My general rule would be to avoid wearing strappy tops, especially while in towns or travelling on public transport, you can get your tanning done at the beach! Vest were fine as long as they had thick shoulders. Legs wise, I aimed for knee length when not on the beach, although I didn’t feel out of place wearing shorts in the more touristy areas. Sri Lankan women are much more modest than Westeners, and do tend to cover up more- wearing full length leggings under their tunics, or knee length skirts, or even trousers- although how some of them can bear the heat I don’t know!

I would majorly recommend taking at least one loose, long sleeved shirt and long, loose trousers too. These will be your greatest protection from nibbley crawly insects at night, and relief from the intense sun. Sun cream is difficult to get hold of and expensive in Sri Lanka, take plenty with you and expect to need it! Sunglasses or a hat to save your eyes from the glare is also an absolute must.

Finally, if you are visiting the hill country, take some layers- it can get real chilly, especially if you’re planning on doing any walking up mountains. Unless you’re planning anything serious, save yourself from the weight of walking boots too. I found my running trainers were perfect for the short treks we did (I climbed Adam’s Peak in them too, no problems).


Tend to be a hold in the ground, but where there are tourists, there will normally be sit down cisterns too. Toilet roll is a luxury, but widely available. What ones in toilet rolls place, however, is a wall bidet, or as I like to call it, a bum shower. Sri Lankans use their left hand to wipe, leaving their right one clean to handle money and food (oh yeah, they eat with their fingers).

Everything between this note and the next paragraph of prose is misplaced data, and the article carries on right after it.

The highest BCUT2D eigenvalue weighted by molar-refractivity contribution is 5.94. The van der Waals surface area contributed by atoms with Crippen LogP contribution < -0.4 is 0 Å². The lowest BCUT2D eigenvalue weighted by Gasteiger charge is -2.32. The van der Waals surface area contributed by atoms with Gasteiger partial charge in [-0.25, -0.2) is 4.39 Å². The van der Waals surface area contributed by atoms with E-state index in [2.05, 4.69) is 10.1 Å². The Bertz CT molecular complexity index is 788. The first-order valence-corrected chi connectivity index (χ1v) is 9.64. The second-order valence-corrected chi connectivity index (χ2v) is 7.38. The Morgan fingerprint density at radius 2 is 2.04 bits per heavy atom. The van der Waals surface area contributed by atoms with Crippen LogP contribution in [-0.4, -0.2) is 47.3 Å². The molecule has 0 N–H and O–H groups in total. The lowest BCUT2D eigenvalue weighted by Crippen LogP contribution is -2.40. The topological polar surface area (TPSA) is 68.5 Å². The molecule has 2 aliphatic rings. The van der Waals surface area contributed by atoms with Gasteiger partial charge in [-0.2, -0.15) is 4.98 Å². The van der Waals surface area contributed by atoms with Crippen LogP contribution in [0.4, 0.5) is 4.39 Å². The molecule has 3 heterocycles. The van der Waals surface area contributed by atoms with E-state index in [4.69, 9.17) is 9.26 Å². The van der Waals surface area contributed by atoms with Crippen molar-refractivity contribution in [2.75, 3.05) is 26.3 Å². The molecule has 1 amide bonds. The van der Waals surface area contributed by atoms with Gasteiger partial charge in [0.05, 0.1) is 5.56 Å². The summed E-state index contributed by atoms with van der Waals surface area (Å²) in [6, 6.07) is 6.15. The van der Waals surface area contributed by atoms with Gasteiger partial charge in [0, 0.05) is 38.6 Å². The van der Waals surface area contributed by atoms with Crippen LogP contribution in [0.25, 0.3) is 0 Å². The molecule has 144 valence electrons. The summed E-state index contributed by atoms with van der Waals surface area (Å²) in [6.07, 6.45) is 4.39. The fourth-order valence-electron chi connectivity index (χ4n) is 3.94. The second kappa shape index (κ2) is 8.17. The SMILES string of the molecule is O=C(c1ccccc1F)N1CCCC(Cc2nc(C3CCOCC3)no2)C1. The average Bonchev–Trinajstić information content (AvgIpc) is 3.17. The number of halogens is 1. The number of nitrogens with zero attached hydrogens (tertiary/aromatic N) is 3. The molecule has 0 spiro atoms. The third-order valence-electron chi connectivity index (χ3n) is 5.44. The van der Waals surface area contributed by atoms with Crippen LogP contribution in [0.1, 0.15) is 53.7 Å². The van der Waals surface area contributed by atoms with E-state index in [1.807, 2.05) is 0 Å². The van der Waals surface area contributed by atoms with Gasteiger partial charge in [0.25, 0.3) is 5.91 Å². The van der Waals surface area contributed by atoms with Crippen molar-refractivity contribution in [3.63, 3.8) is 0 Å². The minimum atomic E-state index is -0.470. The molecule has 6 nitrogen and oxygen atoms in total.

One last note…
Sri Lankan people tend to be generous, friendly, and quiet, although not always the most efficient! Enjoy the slower pace of life and go with the flow, or you’ll stress yourself out trying. Pick pockets don’t seem to be much of a threat (although obviously, be careful still). What you will get, however, is people trying to scam you into giving them money. Just keep your head on and your eyes open. Don’t be afraid to ask for more information, but practise caution before handing your money over.

On a whole, people want to help you out, but tuk tuk drivers especially may lie about bus timetables to get your business, or try to take you to other hotels than the one you want, or even drive a longer ‘scenic route’ for your entertainment, and at your expense. Just stand your ground, let them have no doubt about want you want, and set a price before you get in, and you should have no problems.

And finally, shaking your head means yes, and nodding means no, so don’t get offended when they start shaking their heads at your smiling face! You get used to it quickly.
Any other questions, please feel free to ask, and conversation is always welcome!

Photos coming soon!

Hope you’re all well,

Stay breezey 🌴

Roo xx.